Hence, secondly, the Gloss says, humility is all righteousness—humility which subjects itself to all—superiors, equals, and inferiors. On the contrary, pride, by which a man prefers himself to all, not only inferiors and equals, but superiors, is all unrighteousness. For it takes away their just rights, and deprives them of the subjection which is their due. For as in every act of righteousness, i.e., of virtue, humility comes in, in that a man submits himself to reason and virtue, so pride mixes itself up with every act of sin, in that a man prefers himself, and his own will and desire, to the law and will of God. Humility therefore fulfils all righteousness, because it is the head of all right and justice which a man owes to God, his neighbour, and himself. He submits himself to God by religion, to his neighbour by charity. He subjects the body to the soul, the soul to the law of God. Wherefore the humble hath peace with all; the proud with all hath strife and war. At this present day how many lawsuits and contentions are there between clergy and prelates for places, titles, precedence! How both sides pertinaciously contend for what is due to each, to the great scandal of the laity, and with little gain of victory to either side. For what dost thou gain if thou over-comest in the lawsuit, save some small worthless point of honour, and in the meanwhile makest a far greater loss of reputation, peace, and conscience? Learn from Christ, O Christian, to believe in, yea, even to be ambitious of the lowest place, so shalt thou be exalted with Christ and deserve the highest. For Christ, subjecting Himself to John, was declared by John, yea, by all the Holy Trinity, to be greater than John, to be the Son of God. Say, therefore, with Christ, “Thus it becometh us to fulfil all righteousness.” S. Ignatius, the founder of our Society, was a follower of Christ when he gave this golden axiom:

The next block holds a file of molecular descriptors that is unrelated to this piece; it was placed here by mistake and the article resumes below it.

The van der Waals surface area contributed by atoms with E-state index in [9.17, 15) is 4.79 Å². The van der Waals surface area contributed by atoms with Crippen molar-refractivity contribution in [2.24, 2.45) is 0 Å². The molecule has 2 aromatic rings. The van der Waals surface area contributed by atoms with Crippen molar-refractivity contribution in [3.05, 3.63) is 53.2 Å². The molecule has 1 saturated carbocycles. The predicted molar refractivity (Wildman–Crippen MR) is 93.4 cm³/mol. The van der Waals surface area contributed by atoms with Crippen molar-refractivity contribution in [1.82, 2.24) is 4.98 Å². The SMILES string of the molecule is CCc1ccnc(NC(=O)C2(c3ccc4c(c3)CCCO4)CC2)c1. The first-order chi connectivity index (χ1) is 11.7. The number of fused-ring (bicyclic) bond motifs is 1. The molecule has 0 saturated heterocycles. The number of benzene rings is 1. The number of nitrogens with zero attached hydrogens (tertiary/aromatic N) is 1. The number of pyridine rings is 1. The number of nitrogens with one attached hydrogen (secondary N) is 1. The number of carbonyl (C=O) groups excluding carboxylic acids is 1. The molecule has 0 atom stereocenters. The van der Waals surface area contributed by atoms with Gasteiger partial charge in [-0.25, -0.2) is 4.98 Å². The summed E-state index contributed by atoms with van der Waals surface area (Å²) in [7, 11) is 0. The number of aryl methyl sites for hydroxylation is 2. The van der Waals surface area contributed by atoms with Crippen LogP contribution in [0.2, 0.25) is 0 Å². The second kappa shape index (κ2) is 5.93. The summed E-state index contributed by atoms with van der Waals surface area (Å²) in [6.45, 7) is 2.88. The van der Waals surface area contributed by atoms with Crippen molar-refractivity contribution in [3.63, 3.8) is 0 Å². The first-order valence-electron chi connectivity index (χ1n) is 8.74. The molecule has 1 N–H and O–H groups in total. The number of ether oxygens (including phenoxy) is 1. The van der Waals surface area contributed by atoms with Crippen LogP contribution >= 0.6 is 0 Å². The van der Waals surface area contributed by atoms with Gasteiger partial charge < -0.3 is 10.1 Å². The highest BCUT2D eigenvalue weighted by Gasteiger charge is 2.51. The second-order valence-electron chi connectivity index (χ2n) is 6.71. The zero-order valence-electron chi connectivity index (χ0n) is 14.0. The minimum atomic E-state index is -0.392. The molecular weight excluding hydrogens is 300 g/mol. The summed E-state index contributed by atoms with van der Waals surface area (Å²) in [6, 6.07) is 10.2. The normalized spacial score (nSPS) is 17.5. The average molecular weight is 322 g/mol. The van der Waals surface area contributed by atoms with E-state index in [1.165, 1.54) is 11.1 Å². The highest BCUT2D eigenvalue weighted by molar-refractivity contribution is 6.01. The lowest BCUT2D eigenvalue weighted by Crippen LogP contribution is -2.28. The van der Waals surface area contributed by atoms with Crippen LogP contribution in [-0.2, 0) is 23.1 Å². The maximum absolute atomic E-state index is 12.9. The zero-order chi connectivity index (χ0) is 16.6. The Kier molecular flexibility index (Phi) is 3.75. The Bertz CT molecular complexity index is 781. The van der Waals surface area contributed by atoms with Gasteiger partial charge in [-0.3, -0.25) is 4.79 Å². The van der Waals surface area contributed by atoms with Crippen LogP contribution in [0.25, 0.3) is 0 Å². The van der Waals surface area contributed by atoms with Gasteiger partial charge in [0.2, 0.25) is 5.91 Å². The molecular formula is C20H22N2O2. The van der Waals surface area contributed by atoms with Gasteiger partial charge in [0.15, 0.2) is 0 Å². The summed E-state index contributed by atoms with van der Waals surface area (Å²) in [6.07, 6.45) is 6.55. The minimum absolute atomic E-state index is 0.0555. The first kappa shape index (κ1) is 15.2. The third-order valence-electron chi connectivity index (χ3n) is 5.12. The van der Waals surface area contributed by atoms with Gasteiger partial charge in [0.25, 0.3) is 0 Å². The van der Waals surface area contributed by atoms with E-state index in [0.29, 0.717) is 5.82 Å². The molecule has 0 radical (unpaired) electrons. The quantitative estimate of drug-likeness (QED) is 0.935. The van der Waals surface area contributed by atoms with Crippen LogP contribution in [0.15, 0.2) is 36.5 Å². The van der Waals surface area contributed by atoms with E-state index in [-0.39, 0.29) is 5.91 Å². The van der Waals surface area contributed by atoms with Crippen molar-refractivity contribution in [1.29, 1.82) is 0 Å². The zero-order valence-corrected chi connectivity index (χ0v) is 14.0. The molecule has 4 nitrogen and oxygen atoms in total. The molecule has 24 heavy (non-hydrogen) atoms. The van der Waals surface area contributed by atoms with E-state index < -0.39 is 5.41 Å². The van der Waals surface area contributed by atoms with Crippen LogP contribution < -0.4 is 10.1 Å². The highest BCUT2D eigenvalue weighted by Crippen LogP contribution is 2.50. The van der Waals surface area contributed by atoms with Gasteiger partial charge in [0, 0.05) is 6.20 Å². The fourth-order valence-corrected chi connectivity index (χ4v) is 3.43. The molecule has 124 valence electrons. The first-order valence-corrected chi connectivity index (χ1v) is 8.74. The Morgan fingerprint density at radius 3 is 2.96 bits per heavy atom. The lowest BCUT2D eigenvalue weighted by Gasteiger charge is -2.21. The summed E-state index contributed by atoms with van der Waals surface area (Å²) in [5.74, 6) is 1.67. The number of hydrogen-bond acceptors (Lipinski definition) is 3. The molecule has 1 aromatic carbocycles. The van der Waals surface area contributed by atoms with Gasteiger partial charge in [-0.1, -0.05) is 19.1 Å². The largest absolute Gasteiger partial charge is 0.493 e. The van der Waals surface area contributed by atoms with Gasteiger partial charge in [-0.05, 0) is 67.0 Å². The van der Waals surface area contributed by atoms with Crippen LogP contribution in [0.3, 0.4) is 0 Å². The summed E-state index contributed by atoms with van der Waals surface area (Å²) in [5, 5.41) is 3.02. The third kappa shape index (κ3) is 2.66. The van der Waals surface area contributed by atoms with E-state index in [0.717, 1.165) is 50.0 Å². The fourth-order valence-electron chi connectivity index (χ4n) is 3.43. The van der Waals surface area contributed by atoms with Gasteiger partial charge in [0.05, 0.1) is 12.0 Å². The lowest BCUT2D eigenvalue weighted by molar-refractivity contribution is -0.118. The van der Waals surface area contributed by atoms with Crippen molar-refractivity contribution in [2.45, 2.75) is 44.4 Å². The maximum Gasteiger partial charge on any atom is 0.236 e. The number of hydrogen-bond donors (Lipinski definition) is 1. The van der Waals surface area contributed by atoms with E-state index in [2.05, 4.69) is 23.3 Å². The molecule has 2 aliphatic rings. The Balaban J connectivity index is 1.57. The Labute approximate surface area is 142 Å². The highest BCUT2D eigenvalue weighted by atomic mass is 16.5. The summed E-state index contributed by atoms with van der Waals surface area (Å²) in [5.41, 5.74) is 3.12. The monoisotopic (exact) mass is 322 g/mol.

“With e’en the least, let no true Christian fight,
But still to yield be e’er his chief delight.”

For the grace, honour, and glory of a Christian is humility, that is to say, to yield, to suffer himself to be vanquished, to yield the place of honour to another. Wherefore the greater is he who is the humbler. For, as S. Gregory says, “Pride is the place of the wicked, humility the place of the good.” Christ here teaches us to follow an ordinary life, not to seek exemption from the common law and lot, and to be accounted as one of the common people, according to the words in Ecclus. 3:20, “If thou wouldst be famous, be as one of the flock;” yea, descend to the lowest place, and prefer all men to thyself.